You've seen it on the news: an ordinary citizen is surprised with a check that somebody, somewhere owed them. In recent years, unclaimed property has become a hot topic with websites springing up to help you find money you didn't even know you had. Unfortunately, some of these websites charge a fee to find your money. The good news is, you don't have to pay somebody else to search for unclaimed property--you can do it yourself. Here is all you need to know about unclaimed property in Tennessee and how to claim it. Not a Tennessee resident? Scroll down to the bottom of the article for information on finding unclaimed property all over the United States.
What Is Unclaimed Property?
Unclaimed property is not physical property. Instead, it is assets such as cash, stocks, or bonds that have been abandoned. Examples of this include a payroll check you never picked up, a forgotten bank account, a refund from a deposit, or unpaid insurance benefits.
If, after a certain period of time, a company is unable to locate you to give you your money, state law requires that company to turn over the asset to the Unclaimed Property Division. This government office searches for the rightful owner while keeping the asset for safe keeping until it is claimed.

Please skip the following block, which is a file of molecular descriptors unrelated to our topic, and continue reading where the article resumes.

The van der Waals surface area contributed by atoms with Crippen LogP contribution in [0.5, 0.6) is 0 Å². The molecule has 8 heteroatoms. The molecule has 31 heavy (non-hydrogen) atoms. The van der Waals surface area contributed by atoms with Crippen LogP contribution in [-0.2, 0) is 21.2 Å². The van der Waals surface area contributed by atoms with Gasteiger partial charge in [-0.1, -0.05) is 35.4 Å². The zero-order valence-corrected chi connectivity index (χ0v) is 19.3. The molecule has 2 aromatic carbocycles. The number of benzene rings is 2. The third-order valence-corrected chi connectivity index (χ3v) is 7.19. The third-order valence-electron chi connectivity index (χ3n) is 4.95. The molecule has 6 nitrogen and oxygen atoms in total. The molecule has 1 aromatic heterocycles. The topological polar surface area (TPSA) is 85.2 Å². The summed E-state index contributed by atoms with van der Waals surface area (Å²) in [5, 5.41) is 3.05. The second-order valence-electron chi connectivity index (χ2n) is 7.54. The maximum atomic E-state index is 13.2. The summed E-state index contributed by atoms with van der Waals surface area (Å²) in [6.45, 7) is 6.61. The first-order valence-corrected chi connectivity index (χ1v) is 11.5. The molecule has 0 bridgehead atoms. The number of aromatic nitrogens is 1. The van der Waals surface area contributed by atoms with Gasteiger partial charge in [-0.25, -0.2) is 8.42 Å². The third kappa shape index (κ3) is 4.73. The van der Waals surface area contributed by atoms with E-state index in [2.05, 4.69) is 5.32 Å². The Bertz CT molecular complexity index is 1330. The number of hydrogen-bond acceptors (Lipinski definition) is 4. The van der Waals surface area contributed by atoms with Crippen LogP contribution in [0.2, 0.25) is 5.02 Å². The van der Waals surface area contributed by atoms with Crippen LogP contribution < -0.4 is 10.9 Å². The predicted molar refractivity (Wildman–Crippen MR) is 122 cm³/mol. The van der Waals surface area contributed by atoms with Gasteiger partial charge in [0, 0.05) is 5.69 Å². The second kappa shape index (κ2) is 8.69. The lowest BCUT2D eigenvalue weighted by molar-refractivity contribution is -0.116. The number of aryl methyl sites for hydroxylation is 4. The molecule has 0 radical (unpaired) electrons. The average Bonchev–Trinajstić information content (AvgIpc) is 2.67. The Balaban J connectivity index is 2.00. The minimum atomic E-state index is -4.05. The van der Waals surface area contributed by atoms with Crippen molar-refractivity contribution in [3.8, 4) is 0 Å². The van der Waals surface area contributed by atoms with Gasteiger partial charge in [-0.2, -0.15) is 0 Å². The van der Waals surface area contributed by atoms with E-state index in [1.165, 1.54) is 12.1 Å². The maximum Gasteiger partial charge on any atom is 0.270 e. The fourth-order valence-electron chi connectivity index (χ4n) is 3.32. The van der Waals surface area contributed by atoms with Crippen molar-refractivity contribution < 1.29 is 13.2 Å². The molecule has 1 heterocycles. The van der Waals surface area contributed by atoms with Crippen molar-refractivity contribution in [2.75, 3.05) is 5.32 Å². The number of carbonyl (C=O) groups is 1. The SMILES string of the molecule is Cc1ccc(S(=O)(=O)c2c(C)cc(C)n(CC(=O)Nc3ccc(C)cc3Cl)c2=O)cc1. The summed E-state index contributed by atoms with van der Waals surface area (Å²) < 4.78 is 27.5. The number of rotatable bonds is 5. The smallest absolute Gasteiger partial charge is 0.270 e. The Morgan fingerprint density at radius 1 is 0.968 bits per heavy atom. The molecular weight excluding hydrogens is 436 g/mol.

Your property will never "expire." There is no time limit to claim an asset and in fact, a legal heir may even claim the property after your death.
How to See If You Have Unclaimed Property
If you are or have been a resident of Tennessee, the state's Department of Treasury runs a website for their Unclaimed Property Division. Simply enter your information into their search form. If you find unclaimed property belonging to you, you will begin the claim process.
Once you find your name in the system, you can initiate the claim process online. From there, you will be asked to submit a signed and notarized form, along with proof of your identity. You could be asked for a copy of your photo ID, your Social Security Number, proof of a former address, or proof of ownership of the property.
If you have ever lived, worked, or done business in another state, you will need to check with each one to see if you might have unclaimed property there. The National Association of Unclaimed Property Administrators has a website that provides links to the Unclaimed Property Divisions for each state as well as some provinces in Canada. Their sister site, MissingMoney.com, allows you to search multiple states at one time.